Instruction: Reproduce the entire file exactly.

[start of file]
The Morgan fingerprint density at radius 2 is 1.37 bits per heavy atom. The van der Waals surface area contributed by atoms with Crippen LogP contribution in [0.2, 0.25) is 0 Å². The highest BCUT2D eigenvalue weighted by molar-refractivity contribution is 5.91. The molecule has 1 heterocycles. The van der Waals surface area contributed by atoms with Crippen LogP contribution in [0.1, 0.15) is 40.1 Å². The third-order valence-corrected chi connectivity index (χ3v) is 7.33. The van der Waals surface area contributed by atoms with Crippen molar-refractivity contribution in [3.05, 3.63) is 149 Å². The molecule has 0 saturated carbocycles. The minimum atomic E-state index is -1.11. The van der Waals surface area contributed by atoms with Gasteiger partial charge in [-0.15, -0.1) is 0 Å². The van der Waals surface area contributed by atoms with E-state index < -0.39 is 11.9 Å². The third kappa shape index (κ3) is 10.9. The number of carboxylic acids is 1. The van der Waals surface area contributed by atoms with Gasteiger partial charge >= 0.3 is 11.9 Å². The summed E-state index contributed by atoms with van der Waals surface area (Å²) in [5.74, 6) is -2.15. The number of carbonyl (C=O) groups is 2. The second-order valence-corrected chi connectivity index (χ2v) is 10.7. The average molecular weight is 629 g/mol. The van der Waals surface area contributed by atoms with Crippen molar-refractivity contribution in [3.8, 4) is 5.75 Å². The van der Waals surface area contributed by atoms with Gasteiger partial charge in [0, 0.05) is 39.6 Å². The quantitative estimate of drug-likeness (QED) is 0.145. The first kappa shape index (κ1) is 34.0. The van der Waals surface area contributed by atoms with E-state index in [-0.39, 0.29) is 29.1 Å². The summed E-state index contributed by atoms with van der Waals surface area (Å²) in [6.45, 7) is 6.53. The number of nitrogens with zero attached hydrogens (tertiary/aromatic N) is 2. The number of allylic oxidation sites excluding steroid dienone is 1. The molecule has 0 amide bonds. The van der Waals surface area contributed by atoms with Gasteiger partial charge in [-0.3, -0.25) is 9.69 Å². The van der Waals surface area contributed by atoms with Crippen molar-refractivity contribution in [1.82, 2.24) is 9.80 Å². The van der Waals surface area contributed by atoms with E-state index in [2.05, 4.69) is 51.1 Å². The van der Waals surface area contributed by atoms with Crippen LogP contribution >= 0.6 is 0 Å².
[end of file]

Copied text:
The Morgan fingerprint density at radius 2 is 1.37 bits per heavy atom. The van der Waals surface area contributed by atoms with Crippen LogP contribution in [0.2, 0.25) is 0 Å². The highest BCUT2D eigenvalue weighted by molar-refractivity contribution is 5.91. The molecule has 1 heterocycles. The van der Waals surface area contributed by atoms with Crippen LogP contribution in [0.1, 0.15) is 40.1 Å². The third-order valence-corrected chi connectivity index (χ3v) is 7.33. The van der Waals surface area contributed by atoms with Crippen molar-refractivity contribution in [3.05, 3.63) is 149 Å². The molecule has 0 saturated carbocycles. The minimum atomic E-state index is -1.11. The van der Waals surface area contributed by atoms with Gasteiger partial charge in [-0.15, -0.1) is 0 Å². The van der Waals surface area contributed by atoms with E-state index < -0.39 is 11.9 Å². The third kappa shape index (κ3) is 10.9. The number of carboxylic acids is 1. The van der Waals surface area contributed by atoms with Gasteiger partial charge >= 0.3 is 11.9 Å². The summed E-state index contributed by atoms with van der Waals surface area (Å²) in [5.74, 6) is -2.15. The number of carbonyl (C=O) groups is 2. The second-order valence-corrected chi connectivity index (χ2v) is 10.7. The average molecular weight is 629 g/mol. The van der Waals surface area contributed by atoms with Crippen molar-refractivity contribution in [3.8, 4) is 5.75 Å². The van der Waals surface area contributed by atoms with Gasteiger partial charge in [0, 0.05) is 39.6 Å². The quantitative estimate of drug-likeness (QED) is 0.145. The first kappa shape index (κ1) is 34.0. The van der Waals surface area contributed by atoms with E-state index in [-0.39, 0.29) is 29.1 Å². The summed E-state index contributed by atoms with van der Waals surface area (Å²) in [6.45, 7) is 6.53. The number of nitrogens with zero attached hydrogens (tertiary/aromatic N) is 2. The number of allylic oxidation sites excluding steroid dienone is 1. The molecule has 0 amide bonds. The van der Waals surface area contributed by atoms with Gasteiger partial charge in [-0.3, -0.25) is 9.69 Å². The van der Waals surface area contributed by atoms with Crippen molar-refractivity contribution in [1.82, 2.24) is 9.80 Å². The van der Waals surface area contributed by atoms with E-state index in [2.05, 4.69) is 51.1 Å². The van der Waals surface area contributed by atoms with Crippen LogP contribution >= 0.6 is 0 Å².